What is community organizing? And what do we mean when we say that Gamaliel “builds power”?
Introducing Community Organizing 101, a series of blog posts, explainers, infographics and more that will demystify the world of community organizing and give insight into how Gamaliel and our affiliates practice it in the real world. We’ll start by introducing a glossary of core concepts, and then dive into a new one each month, featuring voices and points of view from a variety of our staff members.
Follow along with us and join the conversation!
World as it is vs. How it should be
Gamaliel’s community organizers do their work because they see the injustice in the world, and they’re angry about it. But their work is also a radical act of hope. We believe that we can transform our world into one marked by equity, compassion, shared abundance and radical inclusivity.
Our organizers are committed to training ordinary people to participate in the political, environmental, social and economic decisions that affect their lives. That means being realistic about the world we live in and constantly hopeful that the world we want is attainable.
Organizing and Faith-based organizing
Community organizing is the process Gamaliel uses to build power. We build power by building relationships — through one-on-one conversations, shared self-interest, and trust. Powerful movements are created when everyone involved is clear on why they participate and has genuine empathy and concern for the concerns and needs of others in their community.
For a long time, faith-based organizing meant organizing within religious communities like churches or synagogues, and organizers built relationships with people based on shared religious values. Gamaliel’s roots are in congregation-based organizing, and many of our affiliates are made up of religious groups, but today, our work is based in faith and secular values. Our Network is open to people of all faiths and no faith, people who belong to a congregation and those who never have. Our members’ self-interests are widely varied. But we all value of justice, equity, and shared abundance.
Dominant Narrative vs Transformational Narrative
We all have a personal worldview, values, beliefs, assumptions that inform how we understand the world and what happens in it. That worldview comes from our families, our faith, our schools, the media, our experiences.
A public narrative is a story that is grounded in a shared worldview, and over time, they become part of our shared experiences through the way people communicate with and act toward one another, and the messaging people receive from their communities. When told in a different way, a public narrative can change what people think is possible in their communities.
A dominant public narrative is one that overpowers other narratives and has the most power to shape what is possible in a community. These narratives are shaped and promoted by a group of people, like government officials or the wealthy, for a specific reason. But if those people are powerful enough, their narratives can become so dominant that even people who don’t belong to that “in-group” can come to accept it as reality.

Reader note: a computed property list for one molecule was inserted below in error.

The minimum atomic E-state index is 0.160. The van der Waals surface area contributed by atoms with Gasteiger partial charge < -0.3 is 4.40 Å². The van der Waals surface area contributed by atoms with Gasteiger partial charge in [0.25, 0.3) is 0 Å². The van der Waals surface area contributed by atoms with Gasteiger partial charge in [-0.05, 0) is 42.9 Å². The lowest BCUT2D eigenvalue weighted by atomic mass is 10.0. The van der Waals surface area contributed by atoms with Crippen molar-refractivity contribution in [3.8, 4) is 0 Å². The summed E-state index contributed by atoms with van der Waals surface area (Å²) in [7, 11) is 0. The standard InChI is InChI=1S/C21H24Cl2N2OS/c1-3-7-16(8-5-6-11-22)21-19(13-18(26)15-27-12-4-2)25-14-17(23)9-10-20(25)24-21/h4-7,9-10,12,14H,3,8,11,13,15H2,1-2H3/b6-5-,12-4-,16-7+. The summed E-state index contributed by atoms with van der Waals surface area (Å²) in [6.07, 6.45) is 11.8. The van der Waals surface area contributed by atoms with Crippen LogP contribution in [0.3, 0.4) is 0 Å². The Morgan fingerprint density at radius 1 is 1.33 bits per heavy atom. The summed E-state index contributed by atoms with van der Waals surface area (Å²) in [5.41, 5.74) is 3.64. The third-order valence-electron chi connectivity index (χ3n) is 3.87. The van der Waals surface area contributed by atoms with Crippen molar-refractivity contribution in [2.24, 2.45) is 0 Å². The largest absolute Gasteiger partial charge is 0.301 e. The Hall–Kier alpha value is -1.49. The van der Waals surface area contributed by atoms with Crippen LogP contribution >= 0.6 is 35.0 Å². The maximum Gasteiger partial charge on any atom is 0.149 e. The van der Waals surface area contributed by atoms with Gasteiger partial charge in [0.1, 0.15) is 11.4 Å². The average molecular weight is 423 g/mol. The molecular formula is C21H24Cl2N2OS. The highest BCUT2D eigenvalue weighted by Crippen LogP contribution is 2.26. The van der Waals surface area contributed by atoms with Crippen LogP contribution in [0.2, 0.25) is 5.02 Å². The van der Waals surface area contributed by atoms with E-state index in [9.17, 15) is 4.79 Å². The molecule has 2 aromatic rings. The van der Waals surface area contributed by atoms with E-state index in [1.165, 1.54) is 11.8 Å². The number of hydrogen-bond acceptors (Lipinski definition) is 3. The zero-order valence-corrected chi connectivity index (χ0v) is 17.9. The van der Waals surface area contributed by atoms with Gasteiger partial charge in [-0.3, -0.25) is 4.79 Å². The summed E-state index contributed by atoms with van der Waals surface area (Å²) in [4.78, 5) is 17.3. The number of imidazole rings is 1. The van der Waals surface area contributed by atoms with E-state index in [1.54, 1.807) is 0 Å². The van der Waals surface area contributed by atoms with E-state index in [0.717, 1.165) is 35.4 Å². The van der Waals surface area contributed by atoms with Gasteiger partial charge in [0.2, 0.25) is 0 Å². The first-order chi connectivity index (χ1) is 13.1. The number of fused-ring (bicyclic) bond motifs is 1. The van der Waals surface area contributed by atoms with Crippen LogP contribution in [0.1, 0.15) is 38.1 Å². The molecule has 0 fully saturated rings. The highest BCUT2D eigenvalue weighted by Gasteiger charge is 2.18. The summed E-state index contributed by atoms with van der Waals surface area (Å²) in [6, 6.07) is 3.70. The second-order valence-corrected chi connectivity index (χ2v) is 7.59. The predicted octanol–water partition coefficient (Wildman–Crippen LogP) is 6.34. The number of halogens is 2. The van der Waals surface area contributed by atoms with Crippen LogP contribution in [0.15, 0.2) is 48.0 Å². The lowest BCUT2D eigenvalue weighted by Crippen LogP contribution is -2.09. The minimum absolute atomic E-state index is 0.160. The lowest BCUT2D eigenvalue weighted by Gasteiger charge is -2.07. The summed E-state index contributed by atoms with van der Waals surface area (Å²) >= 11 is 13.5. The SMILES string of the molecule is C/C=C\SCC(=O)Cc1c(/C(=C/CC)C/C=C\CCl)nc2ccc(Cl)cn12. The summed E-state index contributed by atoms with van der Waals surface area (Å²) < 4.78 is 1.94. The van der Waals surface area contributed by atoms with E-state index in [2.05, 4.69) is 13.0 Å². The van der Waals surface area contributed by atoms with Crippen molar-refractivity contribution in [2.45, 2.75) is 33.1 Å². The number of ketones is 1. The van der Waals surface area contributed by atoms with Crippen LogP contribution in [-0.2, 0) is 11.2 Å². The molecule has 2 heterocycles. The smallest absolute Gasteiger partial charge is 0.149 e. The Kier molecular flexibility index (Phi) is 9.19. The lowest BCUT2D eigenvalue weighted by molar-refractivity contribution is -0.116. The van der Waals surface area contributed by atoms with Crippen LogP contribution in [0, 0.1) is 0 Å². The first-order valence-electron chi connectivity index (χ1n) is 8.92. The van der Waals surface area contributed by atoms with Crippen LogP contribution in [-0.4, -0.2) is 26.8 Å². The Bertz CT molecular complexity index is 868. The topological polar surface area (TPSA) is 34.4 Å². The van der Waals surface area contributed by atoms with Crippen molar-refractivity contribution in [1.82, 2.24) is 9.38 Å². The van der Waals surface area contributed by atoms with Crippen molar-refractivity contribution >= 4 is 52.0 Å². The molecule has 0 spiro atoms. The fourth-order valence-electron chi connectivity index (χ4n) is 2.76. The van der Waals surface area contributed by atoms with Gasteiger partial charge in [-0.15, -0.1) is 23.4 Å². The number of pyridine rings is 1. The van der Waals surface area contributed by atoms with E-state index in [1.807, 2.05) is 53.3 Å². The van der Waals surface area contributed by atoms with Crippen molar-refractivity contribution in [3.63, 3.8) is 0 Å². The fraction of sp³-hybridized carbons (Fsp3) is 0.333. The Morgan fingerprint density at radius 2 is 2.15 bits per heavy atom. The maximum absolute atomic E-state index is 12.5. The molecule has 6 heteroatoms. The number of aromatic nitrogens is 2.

A transformational narrative is one that claims there can be another way. A transformational narrative dares to ask “what if?”. What if you are just as powerful as those at the top of the social and political ladder? What if you claim that power alongside others in your community? What if the unjust systems that operate in our society were changed?
A transformational narrative calls upon individuals to turn the world as it is into the world as it should be.
When you think of power, you probably think of political power, or power over other people — or even the villains from movies and TV who just want power for power’s sake.
But when we talk about power, we aren’t talking about the ability to control other people. In community organizing, power is the ability to act in your own self-interest, and to influence the political, environmental, social and economic decisions that affect your life. Power is the ability to claim what’s rightfully yours — your ability to speak and act publicly in your community.
So what does it mean when we say we “build power”? It means that we organize people, organize money, and provide training so more people in our communities can exercise their power publicly.
Organized People, Organized Money
We believe power comes from two sources: organized people and organized money. Organized people work together toward a common goal because they share interests and values.
But let’s be clear — we live in a capitalist society. Nothing gets done without money. But having and raising money isn’t enough. That money has to be used strategically, or organized, to bolster and sustain the work organized people are doing.
Leaders are people who work to organize people and money in their communities. They’re key to getting other members of their communities involved, finding mutual self-interest with key figures, and leading meetings and carrying out public actions.
Self-interest is what compels you to participate in community organizing. Why does this matter to you? What’s at stake for you if nothing changes? That’s your self-interest.
Our culture conflates self-interest and selfishness, but that’s not the case. If you believe that you should only live to serve others, that it’s wrong to have a self-interest in your work and organizing, you are participating in your own oppression. You are denying yourself an active role in creating a world that serves you and your community, and you’re not being fully honest with yourself and your colleagues about your reasons for participating in an organizing movement.